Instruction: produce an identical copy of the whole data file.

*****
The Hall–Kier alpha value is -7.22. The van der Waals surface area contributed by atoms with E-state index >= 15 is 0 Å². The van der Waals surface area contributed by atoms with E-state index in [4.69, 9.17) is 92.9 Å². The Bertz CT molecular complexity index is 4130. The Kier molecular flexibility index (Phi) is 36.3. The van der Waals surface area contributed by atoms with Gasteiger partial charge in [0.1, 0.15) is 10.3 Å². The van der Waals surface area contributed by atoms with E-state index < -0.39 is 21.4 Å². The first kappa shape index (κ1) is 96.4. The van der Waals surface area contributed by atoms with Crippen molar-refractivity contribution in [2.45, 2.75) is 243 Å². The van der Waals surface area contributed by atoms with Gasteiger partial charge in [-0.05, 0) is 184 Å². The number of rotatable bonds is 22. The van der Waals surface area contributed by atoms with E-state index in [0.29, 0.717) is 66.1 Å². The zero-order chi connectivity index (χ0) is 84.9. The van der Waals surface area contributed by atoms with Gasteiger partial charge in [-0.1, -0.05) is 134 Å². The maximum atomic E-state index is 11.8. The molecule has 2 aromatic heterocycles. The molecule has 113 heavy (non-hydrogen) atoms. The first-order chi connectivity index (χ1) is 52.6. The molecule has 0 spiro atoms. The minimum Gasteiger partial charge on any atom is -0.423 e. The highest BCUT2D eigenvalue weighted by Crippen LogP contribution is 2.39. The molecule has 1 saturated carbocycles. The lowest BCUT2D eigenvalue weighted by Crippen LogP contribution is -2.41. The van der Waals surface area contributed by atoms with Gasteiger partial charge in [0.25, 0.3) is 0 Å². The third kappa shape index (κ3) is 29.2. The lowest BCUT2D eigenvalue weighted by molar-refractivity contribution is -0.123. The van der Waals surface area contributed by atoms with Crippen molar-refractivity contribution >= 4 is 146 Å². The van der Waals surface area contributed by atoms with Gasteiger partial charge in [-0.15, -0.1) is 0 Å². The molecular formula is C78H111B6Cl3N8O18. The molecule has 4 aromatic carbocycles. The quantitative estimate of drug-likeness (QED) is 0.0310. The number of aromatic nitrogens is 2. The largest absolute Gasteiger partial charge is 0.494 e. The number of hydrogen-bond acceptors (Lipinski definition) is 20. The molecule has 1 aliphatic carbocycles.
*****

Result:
The Hall–Kier alpha value is -7.22. The van der Waals surface area contributed by atoms with E-state index >= 15 is 0 Å². The van der Waals surface area contributed by atoms with E-state index in [4.69, 9.17) is 92.9 Å². The Bertz CT molecular complexity index is 4130. The Kier molecular flexibility index (Phi) is 36.3. The van der Waals surface area contributed by atoms with Gasteiger partial charge in [0.1, 0.15) is 10.3 Å². The van der Waals surface area contributed by atoms with E-state index < -0.39 is 21.4 Å². The first kappa shape index (κ1) is 96.4. The van der Waals surface area contributed by atoms with Crippen molar-refractivity contribution in [2.45, 2.75) is 243 Å². The van der Waals surface area contributed by atoms with Gasteiger partial charge in [-0.05, 0) is 184 Å². The number of rotatable bonds is 22. The van der Waals surface area contributed by atoms with E-state index in [0.29, 0.717) is 66.1 Å². The zero-order chi connectivity index (χ0) is 84.9. The van der Waals surface area contributed by atoms with Gasteiger partial charge in [-0.1, -0.05) is 134 Å². The maximum atomic E-state index is 11.8. The molecule has 2 aromatic heterocycles. The molecule has 113 heavy (non-hydrogen) atoms. The first-order chi connectivity index (χ1) is 52.6. The molecule has 0 spiro atoms. The minimum Gasteiger partial charge on any atom is -0.423 e. The highest BCUT2D eigenvalue weighted by Crippen LogP contribution is 2.39. The molecule has 1 saturated carbocycles. The lowest BCUT2D eigenvalue weighted by Crippen LogP contribution is -2.41. The van der Waals surface area contributed by atoms with Gasteiger partial charge in [0.25, 0.3) is 0 Å². The third kappa shape index (κ3) is 29.2. The lowest BCUT2D eigenvalue weighted by molar-refractivity contribution is -0.123. The van der Waals surface area contributed by atoms with Crippen molar-refractivity contribution >= 4 is 146 Å². The van der Waals surface area contributed by atoms with Gasteiger partial charge in [-0.15, -0.1) is 0 Å². The molecular formula is C78H111B6Cl3N8O18. The molecule has 4 aromatic carbocycles. The quantitative estimate of drug-likeness (QED) is 0.0310. The number of aromatic nitrogens is 2. The largest absolute Gasteiger partial charge is 0.494 e. The number of hydrogen-bond acceptors (Lipinski definition) is 20. The molecule has 1 aliphatic carbocycles.